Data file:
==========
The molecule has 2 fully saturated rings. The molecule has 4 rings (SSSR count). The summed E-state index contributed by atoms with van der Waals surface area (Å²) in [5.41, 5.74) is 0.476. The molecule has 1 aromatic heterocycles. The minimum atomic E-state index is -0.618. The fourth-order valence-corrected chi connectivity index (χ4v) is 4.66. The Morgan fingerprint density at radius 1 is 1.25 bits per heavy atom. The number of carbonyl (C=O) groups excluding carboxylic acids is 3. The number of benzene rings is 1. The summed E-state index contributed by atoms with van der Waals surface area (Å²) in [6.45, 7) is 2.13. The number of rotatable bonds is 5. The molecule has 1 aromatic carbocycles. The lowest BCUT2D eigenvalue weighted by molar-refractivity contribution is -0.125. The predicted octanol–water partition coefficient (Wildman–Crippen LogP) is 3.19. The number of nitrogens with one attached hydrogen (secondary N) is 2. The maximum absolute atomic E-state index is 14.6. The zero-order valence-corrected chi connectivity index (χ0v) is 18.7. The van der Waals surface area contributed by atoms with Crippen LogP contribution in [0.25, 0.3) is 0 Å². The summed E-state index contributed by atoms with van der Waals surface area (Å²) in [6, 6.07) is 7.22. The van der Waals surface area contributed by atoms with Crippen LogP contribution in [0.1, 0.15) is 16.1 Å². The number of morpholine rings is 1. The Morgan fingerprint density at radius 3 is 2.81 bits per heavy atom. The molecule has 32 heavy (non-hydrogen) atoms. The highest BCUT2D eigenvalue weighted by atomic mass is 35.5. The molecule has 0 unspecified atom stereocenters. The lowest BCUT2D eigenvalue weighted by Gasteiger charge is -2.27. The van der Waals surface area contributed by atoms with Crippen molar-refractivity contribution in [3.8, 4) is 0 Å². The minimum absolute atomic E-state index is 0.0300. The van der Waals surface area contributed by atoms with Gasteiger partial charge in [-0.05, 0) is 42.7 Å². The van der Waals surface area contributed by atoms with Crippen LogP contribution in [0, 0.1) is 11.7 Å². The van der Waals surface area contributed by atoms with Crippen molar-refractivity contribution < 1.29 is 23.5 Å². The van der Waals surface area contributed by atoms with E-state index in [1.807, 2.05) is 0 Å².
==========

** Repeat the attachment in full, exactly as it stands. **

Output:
The molecule has 2 fully saturated rings. The molecule has 4 rings (SSSR count). The summed E-state index contributed by atoms with van der Waals surface area (Å²) in [5.41, 5.74) is 0.476. The molecule has 1 aromatic heterocycles. The minimum atomic E-state index is -0.618. The fourth-order valence-corrected chi connectivity index (χ4v) is 4.66. The Morgan fingerprint density at radius 1 is 1.25 bits per heavy atom. The number of carbonyl (C=O) groups excluding carboxylic acids is 3. The number of benzene rings is 1. The summed E-state index contributed by atoms with van der Waals surface area (Å²) in [6.45, 7) is 2.13. The number of rotatable bonds is 5. The molecule has 1 aromatic carbocycles. The lowest BCUT2D eigenvalue weighted by molar-refractivity contribution is -0.125. The predicted octanol–water partition coefficient (Wildman–Crippen LogP) is 3.19. The number of nitrogens with one attached hydrogen (secondary N) is 2. The maximum absolute atomic E-state index is 14.6. The zero-order valence-corrected chi connectivity index (χ0v) is 18.7. The van der Waals surface area contributed by atoms with Crippen LogP contribution in [0.25, 0.3) is 0 Å². The summed E-state index contributed by atoms with van der Waals surface area (Å²) in [6, 6.07) is 7.22. The van der Waals surface area contributed by atoms with Crippen LogP contribution in [0.1, 0.15) is 16.1 Å². The number of morpholine rings is 1. The Morgan fingerprint density at radius 3 is 2.81 bits per heavy atom. The molecule has 32 heavy (non-hydrogen) atoms. The highest BCUT2D eigenvalue weighted by atomic mass is 35.5. The molecule has 0 unspecified atom stereocenters. The lowest BCUT2D eigenvalue weighted by Gasteiger charge is -2.27. The van der Waals surface area contributed by atoms with Crippen molar-refractivity contribution in [3.8, 4) is 0 Å². The minimum absolute atomic E-state index is 0.0300. The van der Waals surface area contributed by atoms with Gasteiger partial charge in [-0.05, 0) is 42.7 Å². The van der Waals surface area contributed by atoms with Crippen LogP contribution in [0, 0.1) is 11.7 Å². The van der Waals surface area contributed by atoms with Crippen molar-refractivity contribution < 1.29 is 23.5 Å². The van der Waals surface area contributed by atoms with E-state index in [1.807, 2.05) is 0 Å².